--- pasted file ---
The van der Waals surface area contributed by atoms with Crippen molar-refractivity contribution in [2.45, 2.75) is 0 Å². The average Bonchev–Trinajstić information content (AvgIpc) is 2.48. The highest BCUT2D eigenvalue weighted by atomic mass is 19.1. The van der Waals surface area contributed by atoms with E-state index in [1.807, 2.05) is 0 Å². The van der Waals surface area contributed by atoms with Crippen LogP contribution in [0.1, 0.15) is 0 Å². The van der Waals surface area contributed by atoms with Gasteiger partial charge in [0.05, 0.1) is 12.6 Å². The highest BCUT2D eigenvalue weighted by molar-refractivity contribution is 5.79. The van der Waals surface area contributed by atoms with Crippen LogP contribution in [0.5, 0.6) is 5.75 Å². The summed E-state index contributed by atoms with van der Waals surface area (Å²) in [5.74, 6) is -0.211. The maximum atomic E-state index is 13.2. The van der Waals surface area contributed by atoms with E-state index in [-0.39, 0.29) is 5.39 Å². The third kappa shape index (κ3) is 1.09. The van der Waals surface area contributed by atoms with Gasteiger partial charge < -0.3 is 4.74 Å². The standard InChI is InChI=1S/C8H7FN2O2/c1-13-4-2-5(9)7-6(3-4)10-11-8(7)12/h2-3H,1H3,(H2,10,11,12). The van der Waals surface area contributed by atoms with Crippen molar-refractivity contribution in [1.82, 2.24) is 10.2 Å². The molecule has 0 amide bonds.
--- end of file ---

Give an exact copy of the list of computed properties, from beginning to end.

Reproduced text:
The van der Waals surface area contributed by atoms with Crippen molar-refractivity contribution in [2.45, 2.75) is 0 Å². The average Bonchev–Trinajstić information content (AvgIpc) is 2.48. The highest BCUT2D eigenvalue weighted by atomic mass is 19.1. The van der Waals surface area contributed by atoms with E-state index in [1.807, 2.05) is 0 Å². The van der Waals surface area contributed by atoms with Crippen LogP contribution in [0.1, 0.15) is 0 Å². The van der Waals surface area contributed by atoms with Gasteiger partial charge in [0.05, 0.1) is 12.6 Å². The highest BCUT2D eigenvalue weighted by molar-refractivity contribution is 5.79. The van der Waals surface area contributed by atoms with Crippen LogP contribution in [0.5, 0.6) is 5.75 Å². The summed E-state index contributed by atoms with van der Waals surface area (Å²) in [5.74, 6) is -0.211. The maximum atomic E-state index is 13.2. The van der Waals surface area contributed by atoms with E-state index in [-0.39, 0.29) is 5.39 Å². The third kappa shape index (κ3) is 1.09. The van der Waals surface area contributed by atoms with Gasteiger partial charge < -0.3 is 4.74 Å². The standard InChI is InChI=1S/C8H7FN2O2/c1-13-4-2-5(9)7-6(3-4)10-11-8(7)12/h2-3H,1H3,(H2,10,11,12). The van der Waals surface area contributed by atoms with Crippen molar-refractivity contribution in [1.82, 2.24) is 10.2 Å². The molecule has 0 amide bonds.